So is it still possible to be subversive in 2008?

Oh yeah. That movie Tarnation was a great underground movie. And I think Todd Solondz makes brilliant, subversive movies, way more than I could ever do. But really, it's just not a great time now for independent film. There used to be 20 places to go pitch your movie. There's three now. Even New Line went out of business, and all the companies have bought each other. Thank God for Juno and Little Miss Sunshine — no matter what you think of those movies, if we didn't have them none of us would ever be able to get our films made. It's not easy.

Yikes. Is there any light at the end of this tunnel?

Well, it's easier in that you can live in the tiniest town in Idaho and because of Netflix you can see every art movie that ever played in New York all year. So you can see way more movies now than you ever could before, but it's harder to see them in a theater. A lot of people don't seem to mind that, but I do.

By the way, in our last phone conversation you mentioned being proud of never having seen The Birdcage, the Hollywood remake of La Cage aux Folles, with Robin Williams. In light of Hairspray's snowballing popularity, with and without John Travolta, are you still "against family-friendly drag queens."

I stand by that. In Birdcage, it's a man playing a gay man. In Hairspray, it is a man playing a frumpy woman. I don't think it's a drag role, actually. I'm still leery of any gay-friendly family material. I like gay people to be outlaws. I know that's a thing of the past, but there are no gay parts in Hairspray. I mean, sometimes that role is played by a gay man, but not always. It's like how a woman always plays Peter Pan — it's just to give it a weird little edge. By the way, Beaver Cleaver was in the Broadway production [of Hairspray], and to see Jerry Mathers dancing with a man in drag — because of me — was really a happy experience. Anything can happen in America.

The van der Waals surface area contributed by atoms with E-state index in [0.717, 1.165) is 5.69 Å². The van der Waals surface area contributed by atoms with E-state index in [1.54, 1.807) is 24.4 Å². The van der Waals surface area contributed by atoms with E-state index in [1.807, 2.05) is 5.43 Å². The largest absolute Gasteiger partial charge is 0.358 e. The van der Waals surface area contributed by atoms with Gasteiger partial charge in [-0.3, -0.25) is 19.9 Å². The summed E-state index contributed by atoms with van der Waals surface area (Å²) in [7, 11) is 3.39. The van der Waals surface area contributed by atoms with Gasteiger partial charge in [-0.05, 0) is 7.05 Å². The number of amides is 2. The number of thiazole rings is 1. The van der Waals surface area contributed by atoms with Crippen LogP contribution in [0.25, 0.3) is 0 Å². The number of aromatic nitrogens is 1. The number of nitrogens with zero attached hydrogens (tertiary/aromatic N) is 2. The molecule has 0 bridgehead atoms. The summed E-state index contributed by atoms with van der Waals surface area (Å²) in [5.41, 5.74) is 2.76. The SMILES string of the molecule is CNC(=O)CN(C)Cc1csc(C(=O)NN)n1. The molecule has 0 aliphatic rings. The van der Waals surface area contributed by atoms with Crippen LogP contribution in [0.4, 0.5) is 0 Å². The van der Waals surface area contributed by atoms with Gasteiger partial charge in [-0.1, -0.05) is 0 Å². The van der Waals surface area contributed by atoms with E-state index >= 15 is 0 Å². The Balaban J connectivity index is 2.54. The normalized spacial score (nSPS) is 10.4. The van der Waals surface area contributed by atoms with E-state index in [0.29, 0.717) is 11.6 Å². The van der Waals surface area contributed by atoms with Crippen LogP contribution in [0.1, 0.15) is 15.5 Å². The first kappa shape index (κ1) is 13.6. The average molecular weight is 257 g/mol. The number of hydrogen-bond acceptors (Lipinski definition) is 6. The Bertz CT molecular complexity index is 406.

You're appearing at the Salvador Dalí Museum this week. Are art museums a typical venue for your one-man shows?

I've done them mostly in colleges, but I've played comedy clubs, I've done many punk rock clubs, I even opened for William Burroughs when I was very young, when he had a spoken-word act. I test jokes; I see what works and what doesn't work. It's like a test screening.

But you do these shows like 20 or 30 times a year. How do you keep it all fresh?

If someone laughs, it's fresh for me. It's the same way when you do a Broadway musical. There are people who've been in long-running plays for five years and you can't tell the difference in their enthusiasm from the day it opened. That's called just being a pro.

You're also judging the museum's Dalí look-alike contest. Isn't that a contest that you yourself should win?

No, I don't have Dali's mustache. I'll stick with my own look. But it's fascinating to read about Dalí. You know, he only masturbated. He was obsessed with masturbation. I'm wondering if any of the look-a-like contestants will carry it that far.

That would certainly be in keeping with the spirit of Dalí the provocateur.

Well, all great art makes you angry at first, and then you love it. I think it should make you angry — that's the job of contemporary art. Next to my bed is a Mike Kelly piece that looks like devil-writing by a Satanist with a lisp: "Thay you love Thatan!" It usually makes people laugh in my bedroom — which at 60 is the only way you can get people to sleep with you. Make 'em laugh.

Will there be a lot of laughing going on at the Dalí Museum this week? Who do you expect to see in the audience at your show?

I think anybody who has a good sense of humor about themselves and can laugh about the worst thing that ever happened to them. You're my audience. My audience is minorities that don't even fit in their own minority.